Throughout this series of blog posts exploring our sustainability efforts, we’ve been sharing our approach to a “triple bottom line” sustainability framework. The triple bottom line (3BL, TBL) framework was formalized a little over 25 years ago and it is often referred to simply as a “People, Planet, Profit” approach to sustainability.
We’ve intentionally renamed “Profit” to “Prosperity” to be more aligned with the true intentions of the framework. Over the years, the TBL has sometimes been co-opted to be an accounting tool used to tally up social and environmental impacts versus sales.
CEO John Delaloye and COO Lauren Rash celebrate Diane’s 40 years with Diamond Brand.
However, a full realization of this framework requires deeper thinking about how economic systems work (or don’t work), and how we could create a form of capitalism that does more than generate monetary profits, but actually does good things for people and the earth—in other words, creates prosperity for the greater good. Our commitment to this approach is to measure our success with respect to a TBL framework that accounts for the well-being of our craftspeople, our communities, and the Earth. For our craft to thrive well beyond the next 138 years, we acknowledge these three forces must be nurtured with equal importance—a challenge we humbly accept.
We see the value in more broadly defining prosperity beyond our own balance sheet because true wealth is defined on many levels: the financial stability of individuals within a society, the ability of a government to provide infrastructure for its citizens, the preservation of tradition and cultural legacy, the resiliency of a business community to rise from times of turmoil as well as the capability for our planet to maintain safe and healthy living conditions. Collectively, these measures of wealth form prosperity, and we are striving to do our part to build and maintain them as best we can. Accordingly, our third triple bottom line commitment is prosperity:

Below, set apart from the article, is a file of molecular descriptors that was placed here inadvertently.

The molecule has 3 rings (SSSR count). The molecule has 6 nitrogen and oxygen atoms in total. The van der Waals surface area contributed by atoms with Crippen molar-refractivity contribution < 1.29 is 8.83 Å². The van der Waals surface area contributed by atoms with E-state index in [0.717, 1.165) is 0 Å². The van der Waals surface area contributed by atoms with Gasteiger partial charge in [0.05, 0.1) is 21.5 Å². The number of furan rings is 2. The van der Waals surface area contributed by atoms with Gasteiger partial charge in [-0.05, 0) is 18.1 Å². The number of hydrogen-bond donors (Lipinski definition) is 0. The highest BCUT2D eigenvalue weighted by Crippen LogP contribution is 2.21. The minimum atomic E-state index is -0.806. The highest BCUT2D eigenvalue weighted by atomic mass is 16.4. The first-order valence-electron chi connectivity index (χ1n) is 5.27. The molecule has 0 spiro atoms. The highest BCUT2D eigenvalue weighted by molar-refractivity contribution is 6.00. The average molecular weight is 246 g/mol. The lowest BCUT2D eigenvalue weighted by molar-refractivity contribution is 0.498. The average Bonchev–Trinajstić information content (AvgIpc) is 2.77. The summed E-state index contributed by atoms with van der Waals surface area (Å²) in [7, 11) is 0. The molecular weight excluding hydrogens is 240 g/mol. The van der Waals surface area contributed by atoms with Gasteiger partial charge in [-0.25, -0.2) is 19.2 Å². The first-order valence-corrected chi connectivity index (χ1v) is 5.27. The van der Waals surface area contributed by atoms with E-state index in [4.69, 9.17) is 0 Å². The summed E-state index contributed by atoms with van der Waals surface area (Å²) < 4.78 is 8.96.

We start with maintaining the tradition of Appalachian craftsmanship by making 100% of our goods in our factory in Fletcher, NC. We’re also looking towards the future by leading the movement to marry craftsmanship with sustainability through the creation of green jobs that eliminate waste by rescuing materials and transforming them into new gear. Many of our craftspeople are deconstructing and rebuilding goods for the American Boro and Rescue product lines.
There is also value in growing a local, green economy that further helps to train more people and deepen our collective skillset, which nurtures regional talent and builds industry and innovation. We try to do our part to foster this growth by serving as an incubator and mentor to other makers who can benefit from our experience, designing processes, use of sewing machinery, and factory management.
And perhaps most importantly, we can all attest that living life outdoors greatly increases our sense of personal prosperity. We support and encourage all styles of adventure by all types of adventurers and believe that everyone has a right to access the outdoors in an inclusive and welcoming environment. We hope our community can come together to embrace this adventure, while gearing up for the next one.
By partnering with Descubre Asheville, we have been able to bring our message to a bilingual audience.